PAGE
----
Left untended, the chemicals that eat away at snow and ice on the road can do the same thing to truck chassis, metal components and wiring.
One of the best corrosion inhibitors is simply keeping the truck clean, says Scott Colvin, PPG Commercial Transit brand manager. However, a typical exterior truck wash won’t remove corrosive chemicals and road salts stuck in the frame, junction boxes, couplers and other hard-to-reach areas.
Even when focused on those spots, a thorough removal of road salts isn’t as simple as just hosing off the rig with cool water.
“A combination of detergents and hot water is really what is needed,” says Jack Lennon, vice president of operations for Blue Beacon Truck Wash. Hot water does a better job of dissolving contaminants and surface salts.
Once the truck and trailer have been washed with detergent or neutralizer, it’s equally important that they are rinsed thoroughly. “Salt’s not the corrosive agent,” says Gerry Mead, executive director of innovation for Phillips. “When you add water and it breaks down, chlorine comes out of there, and that’s your corrosive agent of the salt.”
Oklahoma City-based Gemini Motor Transport washes its equipment at least on a weekly basis, says Jim Dillon, truck assets manager. “If they’re running through areas where these chemicals have been heavily applied on the highways, we’re going to wash them more often than that,” he says.
Optimal truck and trailer wash cycles vary, but Lennon advises paying attention to when salts and chemicals are no longer being applied to the road and having the unit cleaned thoroughly soon thereafter.
A high-pressure low-volume wash helps keep salt from clinging to metal parts, says Dave Latimer, a Pilot Flying J vice president. “The faster you can get any of the de-icing agents off the undercarriage of the truck or anywhere else there are metal parts, the better off you’re going to be in the long term,” Colvin adds.
Routine visual inspection for corrosion is an important preventive maintenance practice. Parts of the truck closest to the road are most susceptible to corrosion, making an inspection of the lower third of the unit vital. Damage should be addressed quickly, even something as seemingly mundane as a chip on a painted bumper.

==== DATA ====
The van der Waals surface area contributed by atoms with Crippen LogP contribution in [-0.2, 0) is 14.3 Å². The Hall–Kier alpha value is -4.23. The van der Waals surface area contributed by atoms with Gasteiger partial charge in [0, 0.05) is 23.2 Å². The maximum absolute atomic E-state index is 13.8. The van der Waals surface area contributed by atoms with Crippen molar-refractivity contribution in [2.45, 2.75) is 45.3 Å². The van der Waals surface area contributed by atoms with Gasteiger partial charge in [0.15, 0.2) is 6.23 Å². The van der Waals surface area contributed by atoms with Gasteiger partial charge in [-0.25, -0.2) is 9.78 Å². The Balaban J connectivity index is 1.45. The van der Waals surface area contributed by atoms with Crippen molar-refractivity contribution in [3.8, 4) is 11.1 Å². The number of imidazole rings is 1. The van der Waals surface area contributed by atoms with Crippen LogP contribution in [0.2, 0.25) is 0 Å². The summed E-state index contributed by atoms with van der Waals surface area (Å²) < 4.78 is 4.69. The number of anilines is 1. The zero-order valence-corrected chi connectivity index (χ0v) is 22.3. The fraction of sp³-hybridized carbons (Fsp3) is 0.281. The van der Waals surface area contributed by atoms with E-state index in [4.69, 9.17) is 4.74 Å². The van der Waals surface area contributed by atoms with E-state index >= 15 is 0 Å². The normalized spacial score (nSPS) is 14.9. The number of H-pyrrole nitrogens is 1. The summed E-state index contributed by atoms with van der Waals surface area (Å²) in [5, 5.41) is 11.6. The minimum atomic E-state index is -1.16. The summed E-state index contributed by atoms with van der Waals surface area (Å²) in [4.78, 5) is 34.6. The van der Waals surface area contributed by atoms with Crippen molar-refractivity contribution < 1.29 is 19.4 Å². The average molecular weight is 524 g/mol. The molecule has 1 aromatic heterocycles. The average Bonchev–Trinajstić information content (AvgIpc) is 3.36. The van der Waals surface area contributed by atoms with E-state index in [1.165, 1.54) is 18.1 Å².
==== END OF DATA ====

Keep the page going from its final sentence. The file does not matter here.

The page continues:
“It doesn’t take much for a stone chip to crack through the paint down to the bare metal,” Colvin says. “Once the rust starts, it will creep underneath, blister the paint up and start deteriorating the steel surface.” In cases where component replacement isn’t necessary, affected bare-metal areas should be coated with primer and/or paint to keep rust from worsening, Colvin says.
Corrosion eventually will eat through any steel component and “make thin areas within the structure of the wheel,” Colvin says. “If you let it go long enough, it could be unsafe. There’re brake components, brake lines, any part of the chassis, or the air lines that are used to connect air brakes — all of that is susceptible to corrosion. If a line fails or some brake components fail, that could have bad results.”
In less severe cases, corrosion simply can add to downtime. “Corrosion on the wheel end of the truck can take a 20-minute change of a tire and turn it into 40 minutes to an hour,” Latimer says.
Visual inspections should include more than just scanning for rust, because corrosion also can deform metal. “It’s penetrating the metal, and a lot of times, it will look swollen,” he says. “You’re looking for anything abnormal.”
Dillon says Gemini drivers perform daily inspections for signs of rust, electrical corrosion and flaking metal before the equipment is handed over to technicians who perform similar inspections as part of their preventive maintenance cycle.
“They’re constantly looking for any signs of it when they’re doing their pre-trip and post-trip inspections,” he says. “They pay particularly close attention to the steering system, brakes, wheel ends, fifth-wheel assembly and electrical connections.”
Wiring is especially susceptible to corrosion. “Any time that you have a wire that gets penetrated – the plastic wrap around it gets impacted or cut – that really allows an opportunity for [corrosion] to start,” Latimer says. “Once it gets in there, it’s like a wick. It just spreads.”
A wiring checkup should be part of a pre-trip inspection. Latimer says plugs should be cleaned with a wire brush before connections are made. He says it’s also helpful to use dielectric grease on connection points.
Proper wire repair also is important, Mead says. “You can’t go around plugging in with a wire tester and poking it and breaking the jackets,” he says. “You have to have sealed butt connectors, trying not to have too many connectors.”
Another effective way to mitigate electrical corrosion is to use nylon components or fittings when possible.
“There’s a misconception that [nylon] is not as durable as metal, but that’s false,” Mead says. “All those can be sealed better so they’re not susceptible to corrosion.”